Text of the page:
Keeper was among the first password managers to offer some features that are now standard, like SSO capabilities. You can expect them to keep innovating in the password management field.
LastPass: A Transparent Pricing Model and Familiar Platform
LastPass is one of the most popular password managers for individual users as well as businesses. It’s the platform employees are most likely to already be familiar with, which may make initial adoption easier.
LastPass has clear pricing information available. Its $4/user/month Teams tier is only available for businesses with fewer than 50 users. This tier has most of the same features as Keeper’s entry-level tier, including passwordless login. It does not include Family plans for each user and its admin capabilities are more limited.
Those things are included in the Business plan, which is $6/user/month. The Business plan also includes SSO, along with directory and API integrations. Additional add-ons ($2/user/month each) offer more advanced SSO and two-factor authentication capabilities.
Since LastPass is such a popular password manager for individual use, some users say the business exclusive features, like the admin portal and user management, are less developed. The user interface for LastPass’s admin, in particular, can be difficult to work with compared to some other tools.
1Password: Best Password Manager for Working With Contractors
1Password is an excellent choice if you work with contractors who need access to some of your business’s shared passwords. It’s also a good option if you would like your password manager to include encrypted document storage.
1Password uses an additional layer of protection than most password managers. Most password managers are protected by a master password. Passwordless logins use biometric information like a fingerprint or face scan instead. 1Password adds an additional login factor on top of the master password. A 128-bit “secret key” that is connected to a user’s device is required to login, adding an extra level of security.
Like Keeper and LastPass, 1Password allows users to store an unlimited number of passwords and “items.” These items can be notes, identity information, or credit cards for payment. 1Password also allows users to store documents. This is a useful feature if your business has a lot of confidential information you would prefer to store in an encrypted vault.
You can also share passwords with guest accounts using 1Password. This is handy if you work with contractors who you don’t need to create fully featured user accounts for but who you do have to share some passwords with.
1Password’s Teams tier is fairly basic but includes both 1GB of document storage per user and 5 guest accounts for up to 10 users. The pricing works out to less than $2/user/month if you have all 10 users. The Business tier is a pretty significant price jump to $7.99/user/month. It includes 5GB of document storage per user, 20 guest accounts, more advanced admin functions, a free Family plan for every employee, and SSO.
1Password, like Keeper, offers a secrets manager where you can infrastructure information. As with Keeper, this is an add-on that costs more.
Bitwarden: Best Open-Source Password Manager
Bitwarden is an open-source password manager, meaning its source code is freely available for users to view. Bitwarden has an engaged community of users who can help answer questions and provide suggestions for best use. This is an excellent supplement to the vendor’s customer support.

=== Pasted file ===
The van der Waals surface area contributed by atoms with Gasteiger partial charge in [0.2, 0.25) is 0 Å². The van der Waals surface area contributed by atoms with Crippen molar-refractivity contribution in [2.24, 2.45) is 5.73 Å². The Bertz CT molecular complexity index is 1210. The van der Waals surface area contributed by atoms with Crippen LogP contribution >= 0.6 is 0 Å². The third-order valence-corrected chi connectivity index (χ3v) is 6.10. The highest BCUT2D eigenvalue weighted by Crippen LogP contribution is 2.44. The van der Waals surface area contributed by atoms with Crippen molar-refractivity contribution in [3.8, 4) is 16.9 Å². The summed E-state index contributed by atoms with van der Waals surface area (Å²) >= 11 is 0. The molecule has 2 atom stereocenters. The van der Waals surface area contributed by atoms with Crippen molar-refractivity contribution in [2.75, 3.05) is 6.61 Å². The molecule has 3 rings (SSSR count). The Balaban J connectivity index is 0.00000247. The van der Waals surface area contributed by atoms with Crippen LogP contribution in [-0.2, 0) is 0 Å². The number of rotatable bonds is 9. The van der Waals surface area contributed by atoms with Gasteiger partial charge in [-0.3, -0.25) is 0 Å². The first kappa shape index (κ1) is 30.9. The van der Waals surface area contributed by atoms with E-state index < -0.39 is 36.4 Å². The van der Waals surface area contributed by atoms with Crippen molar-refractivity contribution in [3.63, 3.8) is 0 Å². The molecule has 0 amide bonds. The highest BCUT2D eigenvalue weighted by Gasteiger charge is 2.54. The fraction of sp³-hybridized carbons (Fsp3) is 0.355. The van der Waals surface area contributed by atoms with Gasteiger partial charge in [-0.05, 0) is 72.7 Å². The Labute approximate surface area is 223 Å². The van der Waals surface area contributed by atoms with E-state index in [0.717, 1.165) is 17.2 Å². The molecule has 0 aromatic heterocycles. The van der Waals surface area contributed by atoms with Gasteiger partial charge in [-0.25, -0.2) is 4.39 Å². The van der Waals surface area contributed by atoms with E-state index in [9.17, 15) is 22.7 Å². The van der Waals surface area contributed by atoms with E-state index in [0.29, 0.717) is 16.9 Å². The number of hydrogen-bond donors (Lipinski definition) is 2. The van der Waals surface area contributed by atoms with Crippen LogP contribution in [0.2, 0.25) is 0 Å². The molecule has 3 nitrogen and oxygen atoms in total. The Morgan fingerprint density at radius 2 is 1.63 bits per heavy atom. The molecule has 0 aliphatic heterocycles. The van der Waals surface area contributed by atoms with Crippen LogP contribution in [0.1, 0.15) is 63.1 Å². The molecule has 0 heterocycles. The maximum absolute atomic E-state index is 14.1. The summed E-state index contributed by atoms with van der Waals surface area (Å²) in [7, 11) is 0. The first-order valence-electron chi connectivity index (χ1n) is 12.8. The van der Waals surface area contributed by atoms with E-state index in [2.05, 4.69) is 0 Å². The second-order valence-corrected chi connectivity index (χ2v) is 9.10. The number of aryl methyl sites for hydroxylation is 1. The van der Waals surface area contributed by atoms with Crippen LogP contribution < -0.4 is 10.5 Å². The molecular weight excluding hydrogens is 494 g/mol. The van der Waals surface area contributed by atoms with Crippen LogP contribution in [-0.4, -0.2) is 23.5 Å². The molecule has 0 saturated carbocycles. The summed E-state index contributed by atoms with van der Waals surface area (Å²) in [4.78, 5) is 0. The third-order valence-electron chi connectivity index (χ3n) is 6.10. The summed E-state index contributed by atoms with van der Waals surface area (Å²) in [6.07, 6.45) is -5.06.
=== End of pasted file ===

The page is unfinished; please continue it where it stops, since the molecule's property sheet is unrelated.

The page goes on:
As you might expect from an open-source tool, Bitwarden provides many of the same features as other password managers at a lower price point. Its Teams tier at $3/user/month includes the standard business features. It also includes a few, like directory integration and enhanced MFA, that most only offer at higher tiers. Bitwarden also includes 1GB of encrypted file storage and encrypted messaging on every plan. These features are only offered as paid add-ons by pricier options like Keeper.
Bitwarden’s Business tier, which costs $5/user/month, adds SSO, a free Family plan for all, and custom roles and policies. The Business tier also gives users the option to self-host Bitwarden on their own servers rather than using it as a cloud application. This requires some extra work from your IT team but provides a little more security as all your business’s passwords can be stored locally.
In addition to the lower price for the feature set, Bitwarden users generally like the clean, simple user interface. Bitwarden lacks some of the enterprise-focused features, like secrets management, that products like Keeper offer.
Zoho Vault: Best Budget Password Manager
Zoho Vault offers one of the most affordable business password managers. Zoho Vault’s Standard tier is only $1/user/month and includes unlimited document storage and full role management. It also includes the standard password storage and sharing and MFA features. Unlimited encrypted document storage is a rare password manager feature, especially at this low of a price point.
Zoho Vault also integrates with Zoho’s many other apps, a major selling point for all Zoho tools If you use their Help Desk app and manage other users’ passwords, this integration might be particularly beneficial.
Zoho Vault is newer than most of the other options out there, and their app is not quite as refined. While you do save on cost when you choose Zoho Vault, you lose some ease of use. The autosave and autofill functions don’t work as consistently as those of the other apps on this list. You may find yourself copying and pasting your login information frequently.
Choosing the Best Password Manager for You
Investing in a password manager will provide security and help your employees save time and effort.. Keep exploring your options and check out what other small business owners and employees have to say about these password managers by reading their TrustRadius reviews.